Your personal brand(s) should be logical, consistent, and clear to both you and those around you.
It’s not enough to decide what your brands will be. These brands should fit who you are, be obvious, and not waver day-to-day. No one is born with a brand- unless your family is a community, historical, or cultural icon. Brands are something that we develop over time.
These are brands that your community, friends, and target audience naturally buy into based on who you are, how they have interacted with you, and what you have experience in.
Gordon Ramsay made his first big restaurant debut in May 2012, in Vegas with Gordon Ramsay Steak. Naming a restaurant after the owner, or a licensed name of a famous person is nothing new. However, not all celebrity names attached to restaurants are logical extensions for what they are known for. Prior to his Vegas debut, Gordon Ramsay has been best known stateside for his reality chef television shows, rather than his lesser-known restaurants. Opening a namesake restaurant in Vegas (a hyper-competitive market for high end restaurants), seems logical in the evolution of Gordon Ramsay’s brand. In this competitive market, his brand should pull in a strong following of tourists eager to eat at a restaurant of a well-known celebrity chef.
An acquaintance offered to become my financial advisor. Because I knew a few people who had hired her to advise them, there was some credibility in listening to her. However, when I considered other factors, it was no longer logical. She was in her mid-to-late 20’s, and splitting rent with her brother. Aside from a large network of friends, she had no obvious expertise. I passed on the offer.
Building consistent brands means pursuing opportunities, jobs, and responsibilities that match who you are. If you are not great with financial responsibility then don’t volunteer to handle the money for an organization. However, if you’re expertise is in marketing and advertising, volunteer on the marketing committee for a local charity.
Part of building a brand is protecting it as well. If you know your skill set is in deal making and strategy, don’t volunteer for the board secretary or treasurer role. Even if you perform well in either of these positions, taking on any roles outside of your personal brand is both wasteful and potentially harmful.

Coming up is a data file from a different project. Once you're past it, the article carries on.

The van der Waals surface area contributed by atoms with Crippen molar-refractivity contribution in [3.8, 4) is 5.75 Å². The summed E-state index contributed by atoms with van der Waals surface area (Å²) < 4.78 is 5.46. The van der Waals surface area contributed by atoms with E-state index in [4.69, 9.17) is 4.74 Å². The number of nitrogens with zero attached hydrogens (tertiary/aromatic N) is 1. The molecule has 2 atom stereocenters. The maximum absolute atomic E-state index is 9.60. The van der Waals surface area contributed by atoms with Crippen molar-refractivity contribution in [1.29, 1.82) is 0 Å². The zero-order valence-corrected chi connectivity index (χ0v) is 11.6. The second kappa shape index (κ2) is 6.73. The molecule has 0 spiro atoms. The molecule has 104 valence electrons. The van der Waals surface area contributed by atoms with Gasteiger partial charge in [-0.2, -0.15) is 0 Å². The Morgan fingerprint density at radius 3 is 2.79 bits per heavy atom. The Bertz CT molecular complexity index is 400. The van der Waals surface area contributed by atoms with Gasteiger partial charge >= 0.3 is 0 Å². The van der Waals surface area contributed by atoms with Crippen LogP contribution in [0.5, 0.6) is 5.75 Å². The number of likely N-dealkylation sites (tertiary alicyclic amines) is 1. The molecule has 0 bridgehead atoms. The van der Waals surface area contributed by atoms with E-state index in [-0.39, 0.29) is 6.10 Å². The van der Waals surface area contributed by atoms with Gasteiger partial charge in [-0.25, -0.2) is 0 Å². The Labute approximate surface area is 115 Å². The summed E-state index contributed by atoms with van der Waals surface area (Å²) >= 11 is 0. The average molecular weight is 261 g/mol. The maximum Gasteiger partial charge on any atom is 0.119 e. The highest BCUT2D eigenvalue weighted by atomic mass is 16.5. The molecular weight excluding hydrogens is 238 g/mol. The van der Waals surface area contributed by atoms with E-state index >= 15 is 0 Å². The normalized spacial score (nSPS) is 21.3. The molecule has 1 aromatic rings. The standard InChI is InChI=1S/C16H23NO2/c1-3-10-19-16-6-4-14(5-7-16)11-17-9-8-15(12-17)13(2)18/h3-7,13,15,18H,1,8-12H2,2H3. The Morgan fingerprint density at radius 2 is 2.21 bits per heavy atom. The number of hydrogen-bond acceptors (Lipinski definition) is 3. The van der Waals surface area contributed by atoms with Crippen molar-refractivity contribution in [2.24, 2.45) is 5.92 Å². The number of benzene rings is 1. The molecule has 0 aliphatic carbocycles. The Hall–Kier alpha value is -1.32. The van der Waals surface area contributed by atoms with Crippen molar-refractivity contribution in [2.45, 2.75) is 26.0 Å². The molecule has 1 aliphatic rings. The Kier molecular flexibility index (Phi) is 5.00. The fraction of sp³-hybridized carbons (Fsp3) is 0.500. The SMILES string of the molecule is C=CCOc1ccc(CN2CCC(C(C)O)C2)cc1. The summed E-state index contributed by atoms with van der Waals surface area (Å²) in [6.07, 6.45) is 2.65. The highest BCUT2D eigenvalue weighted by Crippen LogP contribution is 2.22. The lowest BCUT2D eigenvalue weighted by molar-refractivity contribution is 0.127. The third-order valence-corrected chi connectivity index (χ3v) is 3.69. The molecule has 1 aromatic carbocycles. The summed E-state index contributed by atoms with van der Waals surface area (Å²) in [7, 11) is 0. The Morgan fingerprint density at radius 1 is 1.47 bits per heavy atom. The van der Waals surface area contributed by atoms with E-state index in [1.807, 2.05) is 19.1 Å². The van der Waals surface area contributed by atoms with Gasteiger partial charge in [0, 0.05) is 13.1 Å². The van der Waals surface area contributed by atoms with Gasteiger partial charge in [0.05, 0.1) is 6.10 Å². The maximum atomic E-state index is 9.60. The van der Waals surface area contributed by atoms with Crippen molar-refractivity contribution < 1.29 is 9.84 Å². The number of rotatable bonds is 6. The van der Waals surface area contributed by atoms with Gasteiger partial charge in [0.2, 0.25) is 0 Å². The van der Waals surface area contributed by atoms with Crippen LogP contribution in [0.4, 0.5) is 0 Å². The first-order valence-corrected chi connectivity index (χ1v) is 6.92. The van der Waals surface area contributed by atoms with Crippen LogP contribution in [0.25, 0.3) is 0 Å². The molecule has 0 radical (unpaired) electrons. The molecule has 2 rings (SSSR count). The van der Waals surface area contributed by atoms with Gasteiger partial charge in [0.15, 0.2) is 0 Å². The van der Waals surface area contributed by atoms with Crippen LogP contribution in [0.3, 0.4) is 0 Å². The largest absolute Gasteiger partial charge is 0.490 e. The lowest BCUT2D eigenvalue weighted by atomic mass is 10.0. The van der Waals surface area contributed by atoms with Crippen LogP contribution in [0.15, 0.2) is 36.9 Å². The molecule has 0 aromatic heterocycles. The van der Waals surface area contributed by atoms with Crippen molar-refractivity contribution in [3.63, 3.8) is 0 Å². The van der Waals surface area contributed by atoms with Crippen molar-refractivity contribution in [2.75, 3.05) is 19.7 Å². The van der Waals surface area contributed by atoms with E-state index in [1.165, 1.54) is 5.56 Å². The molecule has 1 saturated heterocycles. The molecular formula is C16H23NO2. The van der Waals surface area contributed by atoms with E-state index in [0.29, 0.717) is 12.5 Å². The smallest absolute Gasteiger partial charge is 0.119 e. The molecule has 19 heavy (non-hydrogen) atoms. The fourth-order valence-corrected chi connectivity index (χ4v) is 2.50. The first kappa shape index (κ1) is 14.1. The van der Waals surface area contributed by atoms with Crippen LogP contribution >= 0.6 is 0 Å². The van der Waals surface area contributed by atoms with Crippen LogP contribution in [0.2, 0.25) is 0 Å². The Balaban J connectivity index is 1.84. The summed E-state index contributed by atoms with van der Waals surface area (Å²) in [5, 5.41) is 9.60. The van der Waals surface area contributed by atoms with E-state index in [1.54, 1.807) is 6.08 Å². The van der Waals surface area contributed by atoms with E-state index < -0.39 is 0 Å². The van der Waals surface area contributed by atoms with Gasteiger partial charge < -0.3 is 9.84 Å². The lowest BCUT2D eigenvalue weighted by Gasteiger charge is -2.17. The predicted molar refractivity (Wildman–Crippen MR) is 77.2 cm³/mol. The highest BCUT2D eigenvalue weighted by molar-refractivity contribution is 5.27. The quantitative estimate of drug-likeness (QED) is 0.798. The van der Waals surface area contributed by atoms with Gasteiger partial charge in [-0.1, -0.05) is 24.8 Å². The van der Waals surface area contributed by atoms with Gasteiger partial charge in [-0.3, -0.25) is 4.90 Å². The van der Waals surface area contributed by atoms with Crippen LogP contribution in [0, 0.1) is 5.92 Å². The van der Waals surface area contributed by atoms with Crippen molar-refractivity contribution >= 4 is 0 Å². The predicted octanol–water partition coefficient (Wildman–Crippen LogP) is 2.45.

Clear brands are those brands that others can articulate without any help.
When you are not around do people comment on how great of a relationship builder you are? Do they know that you are a commercial real estate expert? If you are in the financial planning field, does your personal life reflect your expertise in this area?
Building a clear brand is something that takes a bit longer than logical or consistent brands. We are able to directly influence the logical and consistency of our brands, which indirectly affects the clarity of our brands. Ideally our friends, community, and audience should ‘get’ who we are and what we stand for. And over time with consistency in what we do, say, stand for, etc. they will.
Most people do not think about the importance of their brands being logical, consistent, and clear. In fact when asked, most people do not think personal brands really matter for them. In a perfect world it would be great not to worry about this. However, looking around at the high unemployment levels, stalled careers, and general malaise of trying to find a new job…it’s always a good time to re-think your personal brands and figure out just where you may need to adjust, focus, or tweak.
Is your personal brand logical, or illogical? Do you have a consistent and clear brand?
© 2012 Rex Humphries